Saturday, February 11, 2012

AQUESTION OF POWER

Whence did the Senators currently judging the impeachment trial come from? They are the same senators who were elected to the Senate two or four years ago. And what was the extent of the power of the Senate to which they were elected. Their power was only coequal with those of the Executive Department and the Judicial Department. How explain the claim of some senators now that their power while acting as impeachment judge has suddenly skyrocketed to a level higher than that of the Supreme Court? The answer to this question is a mystery to me.
The contention that the senate judging the impeachment trial now is superior to the Supreme Court rests on the assumption that the senate as impeachment judge is different from the senate originally elected. If this is not the senate originally elected, where did it come from? From Mars?
The fact, however, is that the powers being exercised during the impeachment trial are powers given to the Senate originally elected. They are non-legislative powers which are dormant until the Senate is called to be judge in an impeachment trial. If you will look at the constitutional provisions on impeachment, you will not find a reference to a “Senate court” or a “Senate jury.” The only thing you will find is “Senate”, period. The Senate judging the current trial was created by Article VI and not by Article XI.
In other words there is only one Senate which occasionally acts as impeachment court in the same manner that there is only one Supreme Court which occasionally acts as Presidential Electoral Tribunal. The Senate, whether acting as impeachment court or legislative body, is the same Senate that is coequal with and not superior to the other departments. If there must be talk of superiority among the three departments, only the Constitution is superior. All must bow to the Constitution.
Does the fact that the Constitution makes the Senate “the sole judge of all impeachment cases” make it superior to the Supreme Court in everything relating to impeachment? Perhaps we can find an answer to this question by looking at the jurisprudence on the relation of the Supreme Court to other agencies of the government. For instance the Constitution also says, “The House of Representatives shall have the exclusive power to initiate all case of impeachment.” Does the exclusivity of the power of the House of Representatives rule out any role for the Supreme Court? We already saw that in the Davide impeachment case and the Gutierrez case the Supreme Court came in to resolve matters of interpretation of the law on impeachment. Similarly, in the Electoral Tribunal cases, where the Constitution says that the Electoral Tribunal shall be the “sole judge of all election contests,” the Supreme Court has come in to determine whether there has been grave abuse of discretion amounting to lack or excess of jurisdiction on the part of the Tribunal because the power to make such judgment has been given to the Supreme Court. Again in the participation of the Senate in the formation of the Commission on Appointments where membership is determined by Senate on the basis proportional representation of the various political parties in the Senate, the Supreme Court came in to determine that fractions should be ignored in the allocation of members even if ignoring fractions would result in less than twelve Senator members of the Commission.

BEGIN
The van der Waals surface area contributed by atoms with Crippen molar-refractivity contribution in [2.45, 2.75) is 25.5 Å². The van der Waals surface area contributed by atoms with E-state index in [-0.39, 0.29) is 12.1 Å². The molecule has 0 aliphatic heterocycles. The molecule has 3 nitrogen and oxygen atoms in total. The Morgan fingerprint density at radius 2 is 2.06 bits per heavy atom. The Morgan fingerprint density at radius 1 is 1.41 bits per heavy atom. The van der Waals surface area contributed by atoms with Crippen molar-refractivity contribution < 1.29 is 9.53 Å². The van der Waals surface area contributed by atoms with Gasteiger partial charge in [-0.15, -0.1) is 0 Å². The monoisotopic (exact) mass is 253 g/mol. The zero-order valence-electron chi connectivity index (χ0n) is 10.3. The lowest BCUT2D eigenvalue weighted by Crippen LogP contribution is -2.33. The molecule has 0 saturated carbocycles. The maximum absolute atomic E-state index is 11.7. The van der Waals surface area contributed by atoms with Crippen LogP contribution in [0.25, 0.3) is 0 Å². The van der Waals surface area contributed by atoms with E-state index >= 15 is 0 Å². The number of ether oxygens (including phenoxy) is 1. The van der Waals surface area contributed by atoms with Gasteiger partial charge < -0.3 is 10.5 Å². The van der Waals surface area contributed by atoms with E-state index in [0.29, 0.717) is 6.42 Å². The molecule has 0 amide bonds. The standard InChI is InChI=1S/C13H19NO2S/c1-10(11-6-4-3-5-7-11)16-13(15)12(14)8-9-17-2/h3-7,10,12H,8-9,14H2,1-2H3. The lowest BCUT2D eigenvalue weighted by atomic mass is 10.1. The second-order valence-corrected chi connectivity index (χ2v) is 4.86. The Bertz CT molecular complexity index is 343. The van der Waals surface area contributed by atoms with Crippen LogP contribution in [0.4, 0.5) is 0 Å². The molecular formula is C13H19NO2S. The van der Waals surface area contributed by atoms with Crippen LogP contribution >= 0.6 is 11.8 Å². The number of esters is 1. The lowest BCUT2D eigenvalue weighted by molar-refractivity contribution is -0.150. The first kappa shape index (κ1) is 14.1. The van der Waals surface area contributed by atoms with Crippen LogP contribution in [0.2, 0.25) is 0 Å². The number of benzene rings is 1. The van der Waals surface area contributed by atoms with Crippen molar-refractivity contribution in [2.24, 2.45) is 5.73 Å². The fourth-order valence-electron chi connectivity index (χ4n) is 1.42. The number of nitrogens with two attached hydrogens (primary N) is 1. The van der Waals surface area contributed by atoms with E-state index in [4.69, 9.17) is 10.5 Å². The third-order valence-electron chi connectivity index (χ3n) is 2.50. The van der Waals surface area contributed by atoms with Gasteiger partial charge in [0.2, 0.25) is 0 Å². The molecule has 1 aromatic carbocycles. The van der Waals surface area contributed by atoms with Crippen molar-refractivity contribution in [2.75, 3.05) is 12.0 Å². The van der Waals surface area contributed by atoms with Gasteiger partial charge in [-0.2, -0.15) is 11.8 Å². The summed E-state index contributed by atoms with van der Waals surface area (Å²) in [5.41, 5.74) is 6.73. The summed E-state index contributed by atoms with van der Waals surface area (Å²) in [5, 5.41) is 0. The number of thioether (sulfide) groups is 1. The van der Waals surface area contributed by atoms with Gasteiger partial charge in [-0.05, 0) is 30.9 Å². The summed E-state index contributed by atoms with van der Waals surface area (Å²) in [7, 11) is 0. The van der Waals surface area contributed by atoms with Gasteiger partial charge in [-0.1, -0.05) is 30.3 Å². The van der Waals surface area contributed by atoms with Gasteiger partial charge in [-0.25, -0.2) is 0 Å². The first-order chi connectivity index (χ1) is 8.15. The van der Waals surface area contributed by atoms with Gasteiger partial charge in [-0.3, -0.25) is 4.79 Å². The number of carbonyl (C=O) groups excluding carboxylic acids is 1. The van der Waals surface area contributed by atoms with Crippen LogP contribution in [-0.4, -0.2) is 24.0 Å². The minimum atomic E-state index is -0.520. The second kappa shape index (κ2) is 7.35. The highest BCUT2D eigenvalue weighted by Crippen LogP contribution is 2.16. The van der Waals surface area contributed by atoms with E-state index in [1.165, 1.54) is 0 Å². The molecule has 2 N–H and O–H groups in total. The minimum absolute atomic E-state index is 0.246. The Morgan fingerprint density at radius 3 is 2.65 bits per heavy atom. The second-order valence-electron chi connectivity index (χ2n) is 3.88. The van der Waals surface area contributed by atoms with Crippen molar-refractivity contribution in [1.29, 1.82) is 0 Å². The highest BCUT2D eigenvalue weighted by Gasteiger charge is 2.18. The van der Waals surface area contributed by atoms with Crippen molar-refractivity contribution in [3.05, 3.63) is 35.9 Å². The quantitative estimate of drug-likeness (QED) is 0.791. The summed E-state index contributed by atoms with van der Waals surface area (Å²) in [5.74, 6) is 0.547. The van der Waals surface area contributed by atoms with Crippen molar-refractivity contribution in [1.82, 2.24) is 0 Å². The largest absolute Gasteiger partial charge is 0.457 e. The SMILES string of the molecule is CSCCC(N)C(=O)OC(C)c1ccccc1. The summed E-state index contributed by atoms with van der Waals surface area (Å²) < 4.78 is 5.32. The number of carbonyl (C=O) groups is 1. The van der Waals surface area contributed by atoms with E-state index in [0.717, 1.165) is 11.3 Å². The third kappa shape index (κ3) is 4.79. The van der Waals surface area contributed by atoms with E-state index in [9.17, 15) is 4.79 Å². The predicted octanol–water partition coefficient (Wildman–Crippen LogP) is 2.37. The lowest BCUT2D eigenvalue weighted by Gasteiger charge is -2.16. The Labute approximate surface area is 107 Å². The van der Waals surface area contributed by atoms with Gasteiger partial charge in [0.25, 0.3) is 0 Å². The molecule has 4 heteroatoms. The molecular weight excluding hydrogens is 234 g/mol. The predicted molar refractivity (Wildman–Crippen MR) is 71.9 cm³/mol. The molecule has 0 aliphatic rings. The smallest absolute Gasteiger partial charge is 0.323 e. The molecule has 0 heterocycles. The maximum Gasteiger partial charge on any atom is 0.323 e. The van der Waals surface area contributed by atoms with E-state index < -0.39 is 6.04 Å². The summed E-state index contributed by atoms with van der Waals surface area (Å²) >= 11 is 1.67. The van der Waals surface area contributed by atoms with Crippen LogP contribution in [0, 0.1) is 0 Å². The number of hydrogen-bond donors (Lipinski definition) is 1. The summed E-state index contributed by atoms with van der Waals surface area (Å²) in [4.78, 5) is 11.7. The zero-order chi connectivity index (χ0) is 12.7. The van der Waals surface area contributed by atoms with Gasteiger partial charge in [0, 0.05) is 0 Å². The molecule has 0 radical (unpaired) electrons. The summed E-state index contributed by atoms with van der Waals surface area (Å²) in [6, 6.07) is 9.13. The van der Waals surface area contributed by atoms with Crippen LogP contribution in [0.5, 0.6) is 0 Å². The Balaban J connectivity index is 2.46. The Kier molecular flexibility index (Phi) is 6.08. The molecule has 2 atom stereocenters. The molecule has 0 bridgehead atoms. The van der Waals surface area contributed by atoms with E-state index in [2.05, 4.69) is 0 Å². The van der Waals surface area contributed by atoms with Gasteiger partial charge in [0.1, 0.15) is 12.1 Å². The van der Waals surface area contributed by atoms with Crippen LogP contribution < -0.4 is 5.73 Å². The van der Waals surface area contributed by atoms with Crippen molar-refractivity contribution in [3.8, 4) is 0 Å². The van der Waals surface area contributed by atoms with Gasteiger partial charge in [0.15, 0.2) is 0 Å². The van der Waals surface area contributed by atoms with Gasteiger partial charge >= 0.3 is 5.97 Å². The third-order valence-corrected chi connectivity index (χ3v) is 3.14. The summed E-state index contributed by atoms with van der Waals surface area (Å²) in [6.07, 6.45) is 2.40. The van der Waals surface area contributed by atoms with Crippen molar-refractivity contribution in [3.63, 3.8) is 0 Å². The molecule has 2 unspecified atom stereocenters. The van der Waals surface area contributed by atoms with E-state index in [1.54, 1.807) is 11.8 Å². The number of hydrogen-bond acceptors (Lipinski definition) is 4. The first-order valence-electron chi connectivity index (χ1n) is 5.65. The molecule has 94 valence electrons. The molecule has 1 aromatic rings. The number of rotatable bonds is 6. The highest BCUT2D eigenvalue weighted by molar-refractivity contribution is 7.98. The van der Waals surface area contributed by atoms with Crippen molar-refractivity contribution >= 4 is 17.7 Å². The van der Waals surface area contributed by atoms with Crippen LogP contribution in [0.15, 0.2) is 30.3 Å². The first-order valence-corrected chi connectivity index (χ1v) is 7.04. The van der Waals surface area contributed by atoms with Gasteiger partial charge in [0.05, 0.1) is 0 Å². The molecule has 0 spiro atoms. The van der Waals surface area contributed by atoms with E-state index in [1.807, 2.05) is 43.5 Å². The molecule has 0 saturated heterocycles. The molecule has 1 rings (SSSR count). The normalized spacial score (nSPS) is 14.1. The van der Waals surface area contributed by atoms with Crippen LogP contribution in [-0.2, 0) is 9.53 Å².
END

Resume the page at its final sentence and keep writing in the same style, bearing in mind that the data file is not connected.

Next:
What all this means is that the Supreme Court can come in when needed to determine the meaning of the law. This does not mean superiority of the Court over the other departments. All it means is that the Constitution has placed in the Supreme Court the power to determine with finality the meaning of the law. It means the superiority of the Constitution. A fundamental principle of our constitutional system is separation of powers. The legislature enacts the laws, the executive implements them, the judiciary resolves legal controversies by the application of law of whose final meaning the Supreme Court is judge.
This is the law until our constitutional system is revised by the people and not by a few senators led by the President.
It is a dangerous matter when either the legislature or the executive believe that they are superior to the law. Worse yet, if both of them conspire to claim, in word or deed, superiority over the law. Have we begun to see this happening?
The approach, however, might not be as blatant as that. The approach can also be by trying to shame the opponent to submission.
How powerful is the Chief Justice? Another issue which has come up is the extent of the power of the Chief Justice over the other members of the Court. There are implications in some of the articles of impeachment that the Chief Justice has control over the direction of the other members of the Court.
The President has the power of control over the entire executive department. This means that the President can substitute his judgment for the judgment of any executive officer. The Chief Justice has no such power. His vote has only the same weight as the vote of any of the other justices. Influence, perhaps, yes; but control, no.
13 February 2012

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